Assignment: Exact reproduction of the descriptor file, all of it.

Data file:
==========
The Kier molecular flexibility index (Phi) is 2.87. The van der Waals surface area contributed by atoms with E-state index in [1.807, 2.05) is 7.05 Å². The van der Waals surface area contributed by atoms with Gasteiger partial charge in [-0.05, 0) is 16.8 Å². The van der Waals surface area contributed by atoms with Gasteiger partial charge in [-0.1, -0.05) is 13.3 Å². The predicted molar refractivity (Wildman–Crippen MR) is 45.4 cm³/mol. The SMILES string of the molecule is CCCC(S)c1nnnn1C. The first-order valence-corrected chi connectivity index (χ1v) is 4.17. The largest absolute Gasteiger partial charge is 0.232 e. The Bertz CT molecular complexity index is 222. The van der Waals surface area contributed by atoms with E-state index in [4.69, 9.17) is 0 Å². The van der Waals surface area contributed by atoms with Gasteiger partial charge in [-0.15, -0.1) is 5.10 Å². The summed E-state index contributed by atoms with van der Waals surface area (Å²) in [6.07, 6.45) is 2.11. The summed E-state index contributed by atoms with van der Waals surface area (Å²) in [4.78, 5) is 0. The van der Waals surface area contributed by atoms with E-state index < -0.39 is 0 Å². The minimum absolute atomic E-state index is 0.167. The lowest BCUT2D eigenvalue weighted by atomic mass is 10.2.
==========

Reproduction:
The Kier molecular flexibility index (Phi) is 2.87. The van der Waals surface area contributed by atoms with E-state index in [1.807, 2.05) is 7.05 Å². The van der Waals surface area contributed by atoms with Gasteiger partial charge in [-0.05, 0) is 16.8 Å². The van der Waals surface area contributed by atoms with Gasteiger partial charge in [-0.1, -0.05) is 13.3 Å². The predicted molar refractivity (Wildman–Crippen MR) is 45.4 cm³/mol. The SMILES string of the molecule is CCCC(S)c1nnnn1C. The first-order valence-corrected chi connectivity index (χ1v) is 4.17. The largest absolute Gasteiger partial charge is 0.232 e. The Bertz CT molecular complexity index is 222. The van der Waals surface area contributed by atoms with E-state index in [4.69, 9.17) is 0 Å². The van der Waals surface area contributed by atoms with Gasteiger partial charge in [-0.15, -0.1) is 5.10 Å². The summed E-state index contributed by atoms with van der Waals surface area (Å²) in [6.07, 6.45) is 2.11. The summed E-state index contributed by atoms with van der Waals surface area (Å²) in [4.78, 5) is 0. The van der Waals surface area contributed by atoms with E-state index < -0.39 is 0 Å². The minimum absolute atomic E-state index is 0.167. The lowest BCUT2D eigenvalue weighted by atomic mass is 10.2.